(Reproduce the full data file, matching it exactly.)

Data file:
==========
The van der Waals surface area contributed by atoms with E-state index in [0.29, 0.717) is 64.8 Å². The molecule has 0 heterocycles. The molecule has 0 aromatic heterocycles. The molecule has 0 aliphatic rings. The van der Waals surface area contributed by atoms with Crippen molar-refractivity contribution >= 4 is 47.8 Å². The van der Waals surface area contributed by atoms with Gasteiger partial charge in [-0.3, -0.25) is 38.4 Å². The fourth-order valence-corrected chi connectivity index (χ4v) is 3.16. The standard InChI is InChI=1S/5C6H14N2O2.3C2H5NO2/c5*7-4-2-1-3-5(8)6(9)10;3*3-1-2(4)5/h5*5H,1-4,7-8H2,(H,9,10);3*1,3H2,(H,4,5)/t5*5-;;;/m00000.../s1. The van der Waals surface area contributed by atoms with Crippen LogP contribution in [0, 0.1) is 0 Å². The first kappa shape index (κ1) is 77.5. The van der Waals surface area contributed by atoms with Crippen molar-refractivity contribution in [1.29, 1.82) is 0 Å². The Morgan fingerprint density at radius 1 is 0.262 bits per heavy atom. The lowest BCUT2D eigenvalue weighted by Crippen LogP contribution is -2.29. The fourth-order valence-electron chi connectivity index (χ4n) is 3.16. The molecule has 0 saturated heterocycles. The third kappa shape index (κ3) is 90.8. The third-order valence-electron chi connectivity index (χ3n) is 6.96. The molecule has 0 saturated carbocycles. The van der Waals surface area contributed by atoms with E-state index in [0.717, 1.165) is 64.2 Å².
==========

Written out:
The van der Waals surface area contributed by atoms with E-state index in [0.29, 0.717) is 64.8 Å². The molecule has 0 heterocycles. The molecule has 0 aromatic heterocycles. The molecule has 0 aliphatic rings. The van der Waals surface area contributed by atoms with Crippen molar-refractivity contribution >= 4 is 47.8 Å². The van der Waals surface area contributed by atoms with Gasteiger partial charge in [-0.3, -0.25) is 38.4 Å². The fourth-order valence-corrected chi connectivity index (χ4v) is 3.16. The standard InChI is InChI=1S/5C6H14N2O2.3C2H5NO2/c5*7-4-2-1-3-5(8)6(9)10;3*3-1-2(4)5/h5*5H,1-4,7-8H2,(H,9,10);3*1,3H2,(H,4,5)/t5*5-;;;/m00000.../s1. The van der Waals surface area contributed by atoms with Crippen LogP contribution in [0, 0.1) is 0 Å². The first kappa shape index (κ1) is 77.5. The van der Waals surface area contributed by atoms with Crippen molar-refractivity contribution in [1.29, 1.82) is 0 Å². The Morgan fingerprint density at radius 1 is 0.262 bits per heavy atom. The lowest BCUT2D eigenvalue weighted by Crippen LogP contribution is -2.29. The fourth-order valence-electron chi connectivity index (χ4n) is 3.16. The molecule has 0 saturated heterocycles. The third kappa shape index (κ3) is 90.8. The third-order valence-electron chi connectivity index (χ3n) is 6.96. The molecule has 0 saturated carbocycles. The van der Waals surface area contributed by atoms with E-state index in [0.717, 1.165) is 64.2 Å².